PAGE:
Purpose: To investigate the influence of a number of variables regarding clinicians gender, social class, length of time since graduation and the level of knowledge on their use of available preventive measures against hepatitis B and C. Materials and Methods: A cross-sectional questionnaire-based survey was carried out involving a random and representative sample (n = 319) of the clinicians working in Recife, Pernambuco, North-East Brazil. The participants were interviewed by means of a questionnaire, prepared and pretested by the researchers. Pearsons chi-square and Fishers exact tests were used in the statistical analyses (significance level: 5%). Results: Female clinicians were found to make more frequent use of equipment such as lab coats, scrub caps and masks (P = 0.0357). With regard to lab coat use in relation to social class, it was seen that clinicians from social class B used it less (P = 0.0077). The length of time since graduation was seen to be connected with the use of scrub caps (P = 0.0003), coating of equipment with polyvinyl chloride plastic film (P = 0.037), use of alcohol for cleaning equipment (P = 0.0012), two-handed recapping of needles (P < 0.0001) and immunisation (P = 0.003), showing that those who graduated most recently were more likely to take adequate infection control steps. The fact that clinicians had been informed about hepatitis B and C, and also their knowledge about its contagion, was positively associated with their levels of vaccination against HBV (P = 0.0313 and 0.0108, respectively). Conclusions: The adherence to preventive practices against hepatitis B and C was shown to be connected with the clinicians socio-demographic, professional and educational variables.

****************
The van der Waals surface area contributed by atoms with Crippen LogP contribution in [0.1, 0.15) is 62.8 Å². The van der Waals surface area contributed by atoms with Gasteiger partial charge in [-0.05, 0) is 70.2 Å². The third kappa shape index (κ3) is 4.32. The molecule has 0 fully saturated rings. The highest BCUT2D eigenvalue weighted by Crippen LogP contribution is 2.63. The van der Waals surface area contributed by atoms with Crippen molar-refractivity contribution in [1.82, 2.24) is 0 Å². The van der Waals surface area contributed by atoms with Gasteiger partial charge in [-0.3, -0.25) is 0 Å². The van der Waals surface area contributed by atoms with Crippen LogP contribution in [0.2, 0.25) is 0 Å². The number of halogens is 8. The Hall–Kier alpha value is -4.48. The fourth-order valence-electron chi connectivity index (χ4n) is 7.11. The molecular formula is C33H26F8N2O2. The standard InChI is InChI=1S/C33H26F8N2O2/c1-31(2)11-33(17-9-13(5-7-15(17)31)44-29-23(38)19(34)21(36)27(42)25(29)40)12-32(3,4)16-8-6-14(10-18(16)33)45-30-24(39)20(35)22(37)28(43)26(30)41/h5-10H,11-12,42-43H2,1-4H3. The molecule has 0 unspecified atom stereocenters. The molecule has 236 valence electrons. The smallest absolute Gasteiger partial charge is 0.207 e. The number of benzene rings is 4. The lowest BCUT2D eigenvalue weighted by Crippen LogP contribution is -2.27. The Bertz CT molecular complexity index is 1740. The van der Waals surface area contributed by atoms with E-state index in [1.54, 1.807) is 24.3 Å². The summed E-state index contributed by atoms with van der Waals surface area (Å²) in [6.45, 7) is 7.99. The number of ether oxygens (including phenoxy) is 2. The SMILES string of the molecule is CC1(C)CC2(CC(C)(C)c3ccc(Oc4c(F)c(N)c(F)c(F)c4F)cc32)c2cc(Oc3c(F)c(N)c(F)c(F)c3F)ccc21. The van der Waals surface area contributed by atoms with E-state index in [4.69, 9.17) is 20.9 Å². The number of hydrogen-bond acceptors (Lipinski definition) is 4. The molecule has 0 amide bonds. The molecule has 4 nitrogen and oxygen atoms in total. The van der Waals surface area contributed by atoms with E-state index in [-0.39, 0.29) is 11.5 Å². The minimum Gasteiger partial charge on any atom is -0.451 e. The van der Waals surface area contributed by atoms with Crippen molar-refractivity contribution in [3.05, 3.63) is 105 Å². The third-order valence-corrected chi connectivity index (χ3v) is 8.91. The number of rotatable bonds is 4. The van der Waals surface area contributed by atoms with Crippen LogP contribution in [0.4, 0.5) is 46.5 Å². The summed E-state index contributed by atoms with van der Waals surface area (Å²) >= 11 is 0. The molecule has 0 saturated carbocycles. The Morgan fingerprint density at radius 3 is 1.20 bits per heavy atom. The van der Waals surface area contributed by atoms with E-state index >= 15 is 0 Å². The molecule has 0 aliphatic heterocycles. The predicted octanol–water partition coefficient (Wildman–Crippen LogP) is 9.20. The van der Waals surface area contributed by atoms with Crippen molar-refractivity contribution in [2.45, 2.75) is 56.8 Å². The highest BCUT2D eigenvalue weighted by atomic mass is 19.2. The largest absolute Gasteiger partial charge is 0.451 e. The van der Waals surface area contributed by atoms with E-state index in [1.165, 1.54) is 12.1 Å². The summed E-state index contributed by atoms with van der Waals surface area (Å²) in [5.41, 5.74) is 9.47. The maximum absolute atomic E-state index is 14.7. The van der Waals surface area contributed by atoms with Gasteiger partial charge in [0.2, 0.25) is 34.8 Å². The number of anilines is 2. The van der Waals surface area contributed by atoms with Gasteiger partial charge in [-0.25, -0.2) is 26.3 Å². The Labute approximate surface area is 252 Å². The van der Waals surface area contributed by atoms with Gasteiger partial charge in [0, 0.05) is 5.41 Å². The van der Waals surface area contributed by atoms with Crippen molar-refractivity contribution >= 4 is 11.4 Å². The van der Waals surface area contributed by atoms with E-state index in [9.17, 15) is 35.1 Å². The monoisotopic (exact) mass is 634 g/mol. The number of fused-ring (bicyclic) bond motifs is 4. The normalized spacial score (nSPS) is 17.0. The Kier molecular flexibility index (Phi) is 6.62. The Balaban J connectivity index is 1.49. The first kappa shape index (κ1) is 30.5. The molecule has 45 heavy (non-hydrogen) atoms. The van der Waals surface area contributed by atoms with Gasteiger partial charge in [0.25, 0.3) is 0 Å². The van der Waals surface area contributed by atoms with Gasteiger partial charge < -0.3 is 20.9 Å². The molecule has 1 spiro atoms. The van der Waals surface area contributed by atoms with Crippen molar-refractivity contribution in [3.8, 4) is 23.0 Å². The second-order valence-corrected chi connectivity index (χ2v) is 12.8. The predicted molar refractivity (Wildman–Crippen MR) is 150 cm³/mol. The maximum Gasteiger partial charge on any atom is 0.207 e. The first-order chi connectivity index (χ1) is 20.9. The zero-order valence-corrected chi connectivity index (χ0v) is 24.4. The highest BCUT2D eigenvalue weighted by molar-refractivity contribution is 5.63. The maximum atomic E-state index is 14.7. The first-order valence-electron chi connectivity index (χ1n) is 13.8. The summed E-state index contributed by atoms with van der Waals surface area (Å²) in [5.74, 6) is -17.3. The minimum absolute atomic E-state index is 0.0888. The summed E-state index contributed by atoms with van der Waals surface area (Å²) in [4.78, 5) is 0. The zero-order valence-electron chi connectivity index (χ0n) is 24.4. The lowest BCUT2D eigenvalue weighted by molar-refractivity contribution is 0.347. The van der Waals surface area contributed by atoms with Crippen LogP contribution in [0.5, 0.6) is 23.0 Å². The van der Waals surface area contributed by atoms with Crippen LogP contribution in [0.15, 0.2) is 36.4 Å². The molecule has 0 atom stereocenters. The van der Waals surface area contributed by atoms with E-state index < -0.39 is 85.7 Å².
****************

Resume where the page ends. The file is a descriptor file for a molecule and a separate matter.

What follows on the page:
Keywords: clinicians, hepatitis B and C, knowledge, prevention, protection